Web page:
3D Printing Pre-rolled Sheets




Introduction: 3D Printing Pre-rolled Sheets

About: Design at Formlabs | RISD Architecture '16 | Design, technology, fabrication, drawing

This project is about 3D printing thin and large sheet-like forms that are larger than the printer's build volume. This is done by printing the model in a 'pre-rolled' form, then detaching it from its supports and unrolling after curing. The printer used is the Formlabs Form 2, which is an SLA (stereolithography) printer with a build volume of 145 x 145 x 160 mm.

Check out Part 2 here!

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Step 1: Background

The idea of compacting 3D prints to fit inside smaller print volumes isn't uncommon in the SLS (selective laser sintering) print process. A great example is Nervous System's Kinematic Dress, pictured above. It consists of a series of moving triangulated joints that can be printed in a connected and folded configuration.

The SLA print process, on the other hand, relies on a precision laser to cure layers of photopolymer resin. Unlike SLS, SLA involves curing liquid resin, which requires supports and doesn't let you print assemblies with moving parts in a single build.

However, with the right combination of resin type, part orientation and 3D modeling, it is possible to print a compacted model which is larger than the build volume with SLA.

We will be printing with the Formlabs Durable resin, which is more ductile and has higher elongation than general purpose resins. This helps create thin, pliable prints that can be used for anything - from architectural models with complex surfaces to lampshades - all at a scale that is larger than the given build volume!

Step 2: Gather What You'll Need

Step 3: Model and Tile Your Surface

Create a curved surface in a surface modeler of your choice (make sure it isn't a mesh). This surface will be used as an input to create a tiled surface.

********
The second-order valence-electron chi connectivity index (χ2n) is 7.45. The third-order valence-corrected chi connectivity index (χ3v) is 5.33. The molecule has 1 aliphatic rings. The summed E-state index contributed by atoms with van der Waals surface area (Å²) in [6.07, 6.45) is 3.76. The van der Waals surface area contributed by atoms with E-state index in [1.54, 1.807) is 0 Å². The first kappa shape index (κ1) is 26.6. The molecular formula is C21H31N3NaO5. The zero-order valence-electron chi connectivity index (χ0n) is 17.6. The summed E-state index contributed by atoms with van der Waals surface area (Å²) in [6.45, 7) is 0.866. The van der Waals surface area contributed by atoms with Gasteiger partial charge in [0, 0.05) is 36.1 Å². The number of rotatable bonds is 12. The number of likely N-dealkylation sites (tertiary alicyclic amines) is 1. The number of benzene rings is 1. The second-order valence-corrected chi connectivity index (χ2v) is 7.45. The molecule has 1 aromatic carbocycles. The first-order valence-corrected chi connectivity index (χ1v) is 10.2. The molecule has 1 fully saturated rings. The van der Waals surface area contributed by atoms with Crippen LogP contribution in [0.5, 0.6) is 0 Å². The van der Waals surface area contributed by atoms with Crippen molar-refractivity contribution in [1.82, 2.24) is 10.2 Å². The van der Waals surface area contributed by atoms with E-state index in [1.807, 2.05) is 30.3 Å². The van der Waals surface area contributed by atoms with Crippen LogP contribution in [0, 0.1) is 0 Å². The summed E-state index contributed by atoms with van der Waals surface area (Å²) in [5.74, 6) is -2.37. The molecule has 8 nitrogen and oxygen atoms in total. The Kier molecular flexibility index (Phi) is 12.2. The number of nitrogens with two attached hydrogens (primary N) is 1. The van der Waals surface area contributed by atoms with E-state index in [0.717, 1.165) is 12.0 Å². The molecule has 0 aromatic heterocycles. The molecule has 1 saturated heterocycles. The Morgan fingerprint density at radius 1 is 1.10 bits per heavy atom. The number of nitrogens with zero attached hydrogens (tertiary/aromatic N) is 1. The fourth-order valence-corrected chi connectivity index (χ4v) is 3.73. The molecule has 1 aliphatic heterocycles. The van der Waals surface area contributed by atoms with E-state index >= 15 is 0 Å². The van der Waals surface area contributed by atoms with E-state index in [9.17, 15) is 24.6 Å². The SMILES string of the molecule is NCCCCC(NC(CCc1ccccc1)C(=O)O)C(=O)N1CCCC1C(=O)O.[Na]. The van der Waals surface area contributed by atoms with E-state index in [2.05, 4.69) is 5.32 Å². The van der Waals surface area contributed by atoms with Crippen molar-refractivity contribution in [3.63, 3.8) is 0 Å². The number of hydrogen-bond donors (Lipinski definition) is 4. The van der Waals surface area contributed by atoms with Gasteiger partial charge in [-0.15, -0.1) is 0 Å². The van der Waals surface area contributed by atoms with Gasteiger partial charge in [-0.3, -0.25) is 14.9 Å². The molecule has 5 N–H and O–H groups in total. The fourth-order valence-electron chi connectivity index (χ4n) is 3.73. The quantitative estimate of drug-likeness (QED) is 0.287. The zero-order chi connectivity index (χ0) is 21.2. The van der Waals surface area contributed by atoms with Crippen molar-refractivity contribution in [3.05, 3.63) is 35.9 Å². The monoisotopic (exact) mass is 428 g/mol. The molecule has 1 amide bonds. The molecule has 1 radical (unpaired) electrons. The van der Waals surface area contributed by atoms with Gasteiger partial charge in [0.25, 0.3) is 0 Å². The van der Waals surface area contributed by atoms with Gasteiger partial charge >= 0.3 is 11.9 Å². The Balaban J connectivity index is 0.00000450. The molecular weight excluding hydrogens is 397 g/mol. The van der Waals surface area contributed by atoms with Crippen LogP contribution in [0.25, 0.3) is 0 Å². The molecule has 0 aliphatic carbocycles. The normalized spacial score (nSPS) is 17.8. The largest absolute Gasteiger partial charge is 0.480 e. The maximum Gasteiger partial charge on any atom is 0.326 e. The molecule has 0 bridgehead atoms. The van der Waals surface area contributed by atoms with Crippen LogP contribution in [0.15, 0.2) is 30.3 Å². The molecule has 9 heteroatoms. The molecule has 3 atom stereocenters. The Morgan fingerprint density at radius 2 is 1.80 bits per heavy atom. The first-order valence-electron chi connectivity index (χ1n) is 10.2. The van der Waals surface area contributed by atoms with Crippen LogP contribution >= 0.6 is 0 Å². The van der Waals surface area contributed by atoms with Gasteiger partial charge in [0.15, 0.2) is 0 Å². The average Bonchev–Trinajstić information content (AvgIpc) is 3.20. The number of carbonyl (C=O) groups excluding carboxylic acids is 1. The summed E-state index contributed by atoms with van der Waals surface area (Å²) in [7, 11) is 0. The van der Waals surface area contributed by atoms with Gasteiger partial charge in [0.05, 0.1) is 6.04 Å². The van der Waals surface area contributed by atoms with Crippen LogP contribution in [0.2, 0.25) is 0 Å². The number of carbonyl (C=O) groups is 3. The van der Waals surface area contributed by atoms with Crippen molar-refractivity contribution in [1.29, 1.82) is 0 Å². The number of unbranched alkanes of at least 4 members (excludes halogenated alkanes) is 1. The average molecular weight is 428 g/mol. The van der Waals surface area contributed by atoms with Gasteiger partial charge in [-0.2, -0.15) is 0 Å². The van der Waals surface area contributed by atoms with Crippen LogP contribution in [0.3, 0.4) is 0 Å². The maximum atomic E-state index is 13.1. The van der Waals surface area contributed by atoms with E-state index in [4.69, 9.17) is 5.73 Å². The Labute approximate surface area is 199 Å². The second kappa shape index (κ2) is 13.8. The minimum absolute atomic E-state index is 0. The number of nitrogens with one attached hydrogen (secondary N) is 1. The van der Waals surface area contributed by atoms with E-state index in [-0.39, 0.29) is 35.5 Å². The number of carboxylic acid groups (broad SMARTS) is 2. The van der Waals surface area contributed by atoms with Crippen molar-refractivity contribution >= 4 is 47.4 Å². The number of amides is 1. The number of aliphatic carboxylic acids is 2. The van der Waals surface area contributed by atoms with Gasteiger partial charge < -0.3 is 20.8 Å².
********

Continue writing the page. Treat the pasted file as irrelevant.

The attached script (spiral_roll.gh, spiral.3dm) allows you to apply triangulated tiling on any input surface using the following workflow:

  1. Divide BREP surface
  2. Deconstruct BREP
  3. Find face centroid
  4. Scale each face – relative to the area centroid
  5. Convert face to mesh
  6. Thicken mesh face (Weaverbird)
  7. Thicken underlying mesh (Weaverbird)
  8. Join/weld scaled face meshes with underlying surface mesh (Weaverbird)
  9. Export STL file

See Step 4 for other tiling options and recommended thickness.

Step 4: Design Considerations

Tiling Options

Although it is possible to print a thin sheet without any surface undulations, it is usually better to tile the surface with thicker regions so that it behaves more like a triangulated tessellation (think scored origami tessellations).

These thicker triangulated regions are easier to print and reduce the amount of extra-thin print layers, increasing the potential success rate of the print. Above are some tiling options and tests.

Attached are two other potential tiling options (uniform_tile.gh, voronoi.gh) that can be explored.

Recommended Thickness

Formlabs recommends a minimum wall thickness of 0.4mm and 0.6mm for supported and unsupported walls respectively.

Step 5: Orient and Support Parts

  1. Import your STL file into the PreForm software. Because of the unique geometry, you must manually orient and add supports instead of applying PreForm’s automatic settings.